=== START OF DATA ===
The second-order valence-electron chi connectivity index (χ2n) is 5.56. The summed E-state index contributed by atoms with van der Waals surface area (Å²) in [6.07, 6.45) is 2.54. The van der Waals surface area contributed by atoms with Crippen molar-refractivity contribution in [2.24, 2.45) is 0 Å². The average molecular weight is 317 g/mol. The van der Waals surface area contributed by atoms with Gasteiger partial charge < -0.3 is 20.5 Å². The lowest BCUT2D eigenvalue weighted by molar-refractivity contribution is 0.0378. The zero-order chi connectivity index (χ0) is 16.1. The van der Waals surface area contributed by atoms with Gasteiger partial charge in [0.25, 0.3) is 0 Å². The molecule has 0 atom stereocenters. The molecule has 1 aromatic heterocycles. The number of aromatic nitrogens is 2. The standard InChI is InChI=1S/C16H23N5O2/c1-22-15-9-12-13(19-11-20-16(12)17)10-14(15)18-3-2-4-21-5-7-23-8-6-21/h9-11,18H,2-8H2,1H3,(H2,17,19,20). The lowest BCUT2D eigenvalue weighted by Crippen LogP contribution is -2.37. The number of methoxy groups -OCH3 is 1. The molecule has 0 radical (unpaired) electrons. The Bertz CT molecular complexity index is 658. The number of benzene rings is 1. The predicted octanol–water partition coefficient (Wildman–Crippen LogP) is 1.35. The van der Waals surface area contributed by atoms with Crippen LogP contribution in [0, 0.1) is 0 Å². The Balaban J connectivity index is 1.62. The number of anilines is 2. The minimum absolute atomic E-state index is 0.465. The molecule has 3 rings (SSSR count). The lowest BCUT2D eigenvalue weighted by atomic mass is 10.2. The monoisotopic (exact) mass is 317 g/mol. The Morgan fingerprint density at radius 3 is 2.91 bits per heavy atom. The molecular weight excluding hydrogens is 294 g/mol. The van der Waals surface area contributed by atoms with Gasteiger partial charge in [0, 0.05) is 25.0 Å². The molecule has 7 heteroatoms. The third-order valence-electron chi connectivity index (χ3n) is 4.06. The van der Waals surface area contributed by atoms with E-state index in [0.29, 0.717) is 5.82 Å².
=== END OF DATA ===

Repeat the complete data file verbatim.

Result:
The second-order valence-electron chi connectivity index (χ2n) is 5.56. The summed E-state index contributed by atoms with van der Waals surface area (Å²) in [6.07, 6.45) is 2.54. The van der Waals surface area contributed by atoms with Crippen molar-refractivity contribution in [2.24, 2.45) is 0 Å². The average molecular weight is 317 g/mol. The van der Waals surface area contributed by atoms with Gasteiger partial charge < -0.3 is 20.5 Å². The lowest BCUT2D eigenvalue weighted by molar-refractivity contribution is 0.0378. The zero-order chi connectivity index (χ0) is 16.1. The van der Waals surface area contributed by atoms with Gasteiger partial charge in [0.25, 0.3) is 0 Å². The molecule has 0 atom stereocenters. The molecule has 1 aromatic heterocycles. The number of aromatic nitrogens is 2. The standard InChI is InChI=1S/C16H23N5O2/c1-22-15-9-12-13(19-11-20-16(12)17)10-14(15)18-3-2-4-21-5-7-23-8-6-21/h9-11,18H,2-8H2,1H3,(H2,17,19,20). The lowest BCUT2D eigenvalue weighted by Crippen LogP contribution is -2.37. The number of methoxy groups -OCH3 is 1. The molecule has 0 radical (unpaired) electrons. The Bertz CT molecular complexity index is 658. The number of benzene rings is 1. The predicted octanol–water partition coefficient (Wildman–Crippen LogP) is 1.35. The van der Waals surface area contributed by atoms with Crippen LogP contribution in [0, 0.1) is 0 Å². The Balaban J connectivity index is 1.62. The number of anilines is 2. The minimum absolute atomic E-state index is 0.465. The molecule has 3 rings (SSSR count). The lowest BCUT2D eigenvalue weighted by atomic mass is 10.2. The monoisotopic (exact) mass is 317 g/mol. The Morgan fingerprint density at radius 3 is 2.91 bits per heavy atom. The molecular weight excluding hydrogens is 294 g/mol. The van der Waals surface area contributed by atoms with Gasteiger partial charge in [0, 0.05) is 25.0 Å². The molecule has 7 heteroatoms. The third-order valence-electron chi connectivity index (χ3n) is 4.06. The van der Waals surface area contributed by atoms with E-state index in [0.29, 0.717) is 5.82 Å².